kansastruthteller 7 years, 3 months ago

Dems recently criticized the Republicans for voting against Obama on a variety of legislative issues and negatively characterized them as the "party of no." So, I fully expect the dems to vote for everything Brownback proposes because to do otherwise would be hypocritical; they don't want to be the party of "no" do they?

jafs 7 years, 3 months ago

The best in my opinion would be for both sides to work together, not for one side or the other to dominate.

So the minority party should neither go along with everything the majority wants, nor simply oppose it.

just_another_bozo_on_this_bus 7 years, 3 months ago

I agree with Autie. The last few years have seen moderate Republicans align with Democrats as often as with conservative Republicans, forming what was very often the true governing majority.

This situation for Republicans could actually become more acute as the right wing of the Republican Party seeks to push their radical agenda, potentially furthering the split within the Republican Party. And Brownback will be caught smack in the middle of it, whether he likes it or not.

Jimo 7 years, 3 months ago

I see little long term change. As usual, if (a) the extremists in the GOP push too far and (2) Democrats can put forward a strong candidate, then the Republican-wing of the Republican Party will side with and elect the Democratic candidate. We've seen this repeated again and again. The prime limitation of this model isn't in a shortage of GOP extremism but rather strong Democratic candidates.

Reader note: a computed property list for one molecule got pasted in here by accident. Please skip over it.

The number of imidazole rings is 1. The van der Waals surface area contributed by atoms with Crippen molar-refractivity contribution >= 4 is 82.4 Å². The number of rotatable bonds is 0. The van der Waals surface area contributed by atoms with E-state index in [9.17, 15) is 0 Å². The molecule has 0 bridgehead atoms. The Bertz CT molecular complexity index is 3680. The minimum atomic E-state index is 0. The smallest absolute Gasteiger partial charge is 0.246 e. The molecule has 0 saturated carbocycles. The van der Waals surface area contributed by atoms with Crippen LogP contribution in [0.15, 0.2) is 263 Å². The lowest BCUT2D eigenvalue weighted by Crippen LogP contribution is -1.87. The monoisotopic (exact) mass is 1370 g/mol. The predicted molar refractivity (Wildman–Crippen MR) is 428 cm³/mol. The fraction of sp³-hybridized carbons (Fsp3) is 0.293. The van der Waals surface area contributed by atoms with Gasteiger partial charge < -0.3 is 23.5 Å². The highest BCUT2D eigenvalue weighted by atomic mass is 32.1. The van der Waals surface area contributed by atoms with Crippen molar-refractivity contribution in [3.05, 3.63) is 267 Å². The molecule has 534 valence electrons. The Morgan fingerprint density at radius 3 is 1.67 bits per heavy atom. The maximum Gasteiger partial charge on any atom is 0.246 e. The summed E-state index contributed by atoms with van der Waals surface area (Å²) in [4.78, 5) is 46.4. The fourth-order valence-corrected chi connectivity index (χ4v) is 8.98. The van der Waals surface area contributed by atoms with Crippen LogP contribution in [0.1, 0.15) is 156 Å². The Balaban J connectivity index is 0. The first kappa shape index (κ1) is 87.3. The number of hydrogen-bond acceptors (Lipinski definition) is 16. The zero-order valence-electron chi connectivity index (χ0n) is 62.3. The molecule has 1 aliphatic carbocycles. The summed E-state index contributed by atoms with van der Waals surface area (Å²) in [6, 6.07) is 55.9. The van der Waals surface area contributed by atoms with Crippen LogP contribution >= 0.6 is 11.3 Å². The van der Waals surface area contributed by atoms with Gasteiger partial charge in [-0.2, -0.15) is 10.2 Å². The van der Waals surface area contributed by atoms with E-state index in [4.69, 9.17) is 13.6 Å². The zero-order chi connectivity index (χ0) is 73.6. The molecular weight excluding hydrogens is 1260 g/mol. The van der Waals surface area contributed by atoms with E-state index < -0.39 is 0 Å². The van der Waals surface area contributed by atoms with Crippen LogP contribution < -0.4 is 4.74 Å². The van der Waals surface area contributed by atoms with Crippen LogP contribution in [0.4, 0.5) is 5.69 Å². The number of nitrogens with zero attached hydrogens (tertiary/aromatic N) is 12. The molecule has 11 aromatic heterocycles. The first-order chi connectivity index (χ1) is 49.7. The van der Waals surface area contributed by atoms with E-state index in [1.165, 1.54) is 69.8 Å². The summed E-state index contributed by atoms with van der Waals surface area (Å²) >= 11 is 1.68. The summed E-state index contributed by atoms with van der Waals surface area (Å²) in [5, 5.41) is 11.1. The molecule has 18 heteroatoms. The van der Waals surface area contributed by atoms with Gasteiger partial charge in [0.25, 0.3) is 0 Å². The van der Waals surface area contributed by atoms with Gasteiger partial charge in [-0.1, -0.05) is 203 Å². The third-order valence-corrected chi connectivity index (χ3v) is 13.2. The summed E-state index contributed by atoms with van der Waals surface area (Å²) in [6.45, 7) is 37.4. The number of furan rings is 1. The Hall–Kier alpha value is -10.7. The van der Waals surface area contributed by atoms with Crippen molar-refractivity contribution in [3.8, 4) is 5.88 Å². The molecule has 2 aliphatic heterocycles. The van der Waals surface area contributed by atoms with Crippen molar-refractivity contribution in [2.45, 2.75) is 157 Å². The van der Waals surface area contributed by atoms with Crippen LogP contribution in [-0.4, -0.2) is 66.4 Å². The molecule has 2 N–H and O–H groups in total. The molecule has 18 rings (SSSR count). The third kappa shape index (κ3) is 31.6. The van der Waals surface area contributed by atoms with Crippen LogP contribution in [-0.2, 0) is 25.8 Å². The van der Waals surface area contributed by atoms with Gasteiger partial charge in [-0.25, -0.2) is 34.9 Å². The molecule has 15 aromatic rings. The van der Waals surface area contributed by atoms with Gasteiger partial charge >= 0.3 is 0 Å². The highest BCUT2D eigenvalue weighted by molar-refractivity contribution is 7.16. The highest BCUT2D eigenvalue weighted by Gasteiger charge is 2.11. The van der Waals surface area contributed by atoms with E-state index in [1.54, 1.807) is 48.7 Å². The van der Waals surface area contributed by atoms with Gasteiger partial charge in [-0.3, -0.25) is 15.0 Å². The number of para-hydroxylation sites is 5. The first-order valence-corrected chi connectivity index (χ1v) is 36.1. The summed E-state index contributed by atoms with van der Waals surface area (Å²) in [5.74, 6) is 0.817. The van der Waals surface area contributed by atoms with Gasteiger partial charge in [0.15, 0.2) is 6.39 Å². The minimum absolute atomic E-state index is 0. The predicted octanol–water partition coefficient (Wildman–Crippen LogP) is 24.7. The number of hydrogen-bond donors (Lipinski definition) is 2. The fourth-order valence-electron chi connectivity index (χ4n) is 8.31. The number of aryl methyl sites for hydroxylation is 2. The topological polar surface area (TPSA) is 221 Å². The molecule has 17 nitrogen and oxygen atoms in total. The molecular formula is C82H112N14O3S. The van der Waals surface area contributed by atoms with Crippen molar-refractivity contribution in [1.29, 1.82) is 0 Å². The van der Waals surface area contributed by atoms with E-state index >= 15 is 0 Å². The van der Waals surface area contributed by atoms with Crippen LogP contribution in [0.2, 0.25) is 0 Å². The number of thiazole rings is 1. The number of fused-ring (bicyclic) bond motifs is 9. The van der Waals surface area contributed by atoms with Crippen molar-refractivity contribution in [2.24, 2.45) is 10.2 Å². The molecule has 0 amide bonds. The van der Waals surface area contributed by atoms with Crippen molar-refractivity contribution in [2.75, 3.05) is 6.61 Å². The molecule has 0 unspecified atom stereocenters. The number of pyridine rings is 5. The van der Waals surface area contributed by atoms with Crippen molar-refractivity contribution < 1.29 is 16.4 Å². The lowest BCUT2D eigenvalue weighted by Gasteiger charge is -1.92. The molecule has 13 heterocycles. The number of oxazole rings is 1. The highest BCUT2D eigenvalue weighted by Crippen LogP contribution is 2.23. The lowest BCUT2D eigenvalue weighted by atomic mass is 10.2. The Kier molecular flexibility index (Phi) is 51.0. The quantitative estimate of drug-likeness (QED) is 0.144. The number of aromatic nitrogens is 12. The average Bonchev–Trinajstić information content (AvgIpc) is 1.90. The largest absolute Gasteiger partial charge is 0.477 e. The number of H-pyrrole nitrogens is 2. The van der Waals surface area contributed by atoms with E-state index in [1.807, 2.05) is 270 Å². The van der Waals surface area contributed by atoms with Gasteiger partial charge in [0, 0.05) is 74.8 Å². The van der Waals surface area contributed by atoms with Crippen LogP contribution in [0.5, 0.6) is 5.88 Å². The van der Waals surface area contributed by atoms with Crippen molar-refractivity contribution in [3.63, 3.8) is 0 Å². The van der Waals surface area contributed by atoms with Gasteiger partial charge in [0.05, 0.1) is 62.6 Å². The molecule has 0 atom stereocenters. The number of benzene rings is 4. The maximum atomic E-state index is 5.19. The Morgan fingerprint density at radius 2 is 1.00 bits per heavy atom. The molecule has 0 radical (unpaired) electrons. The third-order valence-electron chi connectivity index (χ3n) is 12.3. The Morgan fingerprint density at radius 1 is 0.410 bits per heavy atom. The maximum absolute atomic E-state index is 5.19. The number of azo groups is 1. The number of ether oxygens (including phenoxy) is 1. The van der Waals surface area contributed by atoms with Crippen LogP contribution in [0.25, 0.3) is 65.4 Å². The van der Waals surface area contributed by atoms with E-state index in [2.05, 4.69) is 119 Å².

notajayhawk 7 years, 3 months ago

"...Democrats can put forward a strong candidate, then the Republican-wing of the Republican Party will side with and elect the Democratic candidate. We've seen this repeated again and again."

In Kansas?

Uhlrick_Hetfield_III 7 years, 3 months ago

It's pretty clear that the Obama administration has destroyed the Kansas Democrat Party (as well as others in other states) with his tone deaf political agenda. One can only hope that Hillary will challenge him in 2012 and bring the party back to a middle ground that's more acceptable to the majority of Americans.

wastewatcher 7 years, 3 months ago

This is the legacy of the ULTRA LEFT WINGERS = SEBELIUS AND HER CROWD. There is no room in this Sebelius led left wing party for the traditional Docking democrat. It is their way or the hiway. SEBELIUS< HENSLEY< DAVIS<GATES AND CROWD need to be gone and the sooner the better.

just_another_bozo_on_this_bus 7 years, 3 months ago

Yet another example of how partisan the extreme right has become. They are completely incapable of recognizing centrist politicians. Anyone not on their "team" becomes a "marxist, leninist commie nazi," regardless of what their actual track record is.

Commenting has been disabled for this item.